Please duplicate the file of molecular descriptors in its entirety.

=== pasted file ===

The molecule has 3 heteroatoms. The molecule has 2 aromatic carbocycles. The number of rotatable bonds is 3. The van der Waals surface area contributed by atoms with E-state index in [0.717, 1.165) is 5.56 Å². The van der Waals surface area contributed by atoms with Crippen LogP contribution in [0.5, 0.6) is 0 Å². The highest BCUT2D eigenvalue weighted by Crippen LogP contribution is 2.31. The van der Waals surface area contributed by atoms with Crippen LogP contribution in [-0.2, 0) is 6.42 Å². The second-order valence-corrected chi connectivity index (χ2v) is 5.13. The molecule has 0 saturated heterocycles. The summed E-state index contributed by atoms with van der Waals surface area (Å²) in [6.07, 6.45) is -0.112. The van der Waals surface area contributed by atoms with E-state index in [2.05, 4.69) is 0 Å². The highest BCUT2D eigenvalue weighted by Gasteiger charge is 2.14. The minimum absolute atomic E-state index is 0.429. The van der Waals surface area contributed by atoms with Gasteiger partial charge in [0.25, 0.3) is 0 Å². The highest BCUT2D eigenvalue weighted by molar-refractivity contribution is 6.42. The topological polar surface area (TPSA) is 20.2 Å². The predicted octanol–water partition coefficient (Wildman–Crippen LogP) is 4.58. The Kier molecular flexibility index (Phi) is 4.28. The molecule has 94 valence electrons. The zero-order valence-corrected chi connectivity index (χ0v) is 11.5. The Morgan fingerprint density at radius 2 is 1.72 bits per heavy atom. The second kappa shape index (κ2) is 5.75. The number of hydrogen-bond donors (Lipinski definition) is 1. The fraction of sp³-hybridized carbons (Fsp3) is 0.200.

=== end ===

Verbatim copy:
The molecule has 3 heteroatoms. The molecule has 2 aromatic carbocycles. The number of rotatable bonds is 3. The van der Waals surface area contributed by atoms with E-state index in [0.717, 1.165) is 5.56 Å². The van der Waals surface area contributed by atoms with Crippen LogP contribution in [0.5, 0.6) is 0 Å². The highest BCUT2D eigenvalue weighted by Crippen LogP contribution is 2.31. The van der Waals surface area contributed by atoms with Crippen LogP contribution in [-0.2, 0) is 6.42 Å². The second-order valence-corrected chi connectivity index (χ2v) is 5.13. The molecule has 0 saturated heterocycles. The summed E-state index contributed by atoms with van der Waals surface area (Å²) in [6.07, 6.45) is -0.112. The van der Waals surface area contributed by atoms with E-state index in [2.05, 4.69) is 0 Å². The highest BCUT2D eigenvalue weighted by Gasteiger charge is 2.14. The minimum absolute atomic E-state index is 0.429. The van der Waals surface area contributed by atoms with Gasteiger partial charge in [0.25, 0.3) is 0 Å². The highest BCUT2D eigenvalue weighted by molar-refractivity contribution is 6.42. The topological polar surface area (TPSA) is 20.2 Å². The predicted octanol–water partition coefficient (Wildman–Crippen LogP) is 4.58. The Kier molecular flexibility index (Phi) is 4.28. The molecule has 94 valence electrons. The zero-order valence-corrected chi connectivity index (χ0v) is 11.5. The Morgan fingerprint density at radius 2 is 1.72 bits per heavy atom. The second kappa shape index (κ2) is 5.75. The number of hydrogen-bond donors (Lipinski definition) is 1. The fraction of sp³-hybridized carbons (Fsp3) is 0.200.